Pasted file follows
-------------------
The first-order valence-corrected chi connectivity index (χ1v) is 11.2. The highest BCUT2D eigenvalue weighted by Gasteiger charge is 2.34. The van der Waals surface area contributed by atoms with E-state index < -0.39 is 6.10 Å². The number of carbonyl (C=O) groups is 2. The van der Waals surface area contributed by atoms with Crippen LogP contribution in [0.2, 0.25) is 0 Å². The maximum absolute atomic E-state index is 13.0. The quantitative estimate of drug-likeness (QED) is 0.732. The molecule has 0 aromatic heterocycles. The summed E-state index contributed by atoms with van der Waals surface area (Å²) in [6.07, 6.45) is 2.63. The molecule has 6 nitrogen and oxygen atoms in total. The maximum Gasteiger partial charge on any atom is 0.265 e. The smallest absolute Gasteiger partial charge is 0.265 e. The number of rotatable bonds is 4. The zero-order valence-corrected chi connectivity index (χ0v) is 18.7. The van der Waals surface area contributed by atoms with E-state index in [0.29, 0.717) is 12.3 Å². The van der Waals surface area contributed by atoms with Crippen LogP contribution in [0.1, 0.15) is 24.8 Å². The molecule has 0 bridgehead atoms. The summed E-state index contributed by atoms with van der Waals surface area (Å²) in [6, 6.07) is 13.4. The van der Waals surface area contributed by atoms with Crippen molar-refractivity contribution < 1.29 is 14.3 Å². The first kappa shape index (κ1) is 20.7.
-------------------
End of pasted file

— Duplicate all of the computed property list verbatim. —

The first-order valence-corrected chi connectivity index (χ1v) is 11.2. The highest BCUT2D eigenvalue weighted by Gasteiger charge is 2.34. The van der Waals surface area contributed by atoms with E-state index < -0.39 is 6.10 Å². The number of carbonyl (C=O) groups is 2. The van der Waals surface area contributed by atoms with Crippen LogP contribution in [0.2, 0.25) is 0 Å². The maximum absolute atomic E-state index is 13.0. The quantitative estimate of drug-likeness (QED) is 0.732. The molecule has 0 aromatic heterocycles. The summed E-state index contributed by atoms with van der Waals surface area (Å²) in [6.07, 6.45) is 2.63. The molecule has 6 nitrogen and oxygen atoms in total. The maximum Gasteiger partial charge on any atom is 0.265 e. The smallest absolute Gasteiger partial charge is 0.265 e. The number of rotatable bonds is 4. The zero-order valence-corrected chi connectivity index (χ0v) is 18.7. The van der Waals surface area contributed by atoms with E-state index in [0.29, 0.717) is 12.3 Å². The van der Waals surface area contributed by atoms with Crippen LogP contribution in [0.1, 0.15) is 24.8 Å². The molecule has 0 bridgehead atoms. The summed E-state index contributed by atoms with van der Waals surface area (Å²) in [6, 6.07) is 13.4. The van der Waals surface area contributed by atoms with Crippen molar-refractivity contribution < 1.29 is 14.3 Å². The first kappa shape index (κ1) is 20.7.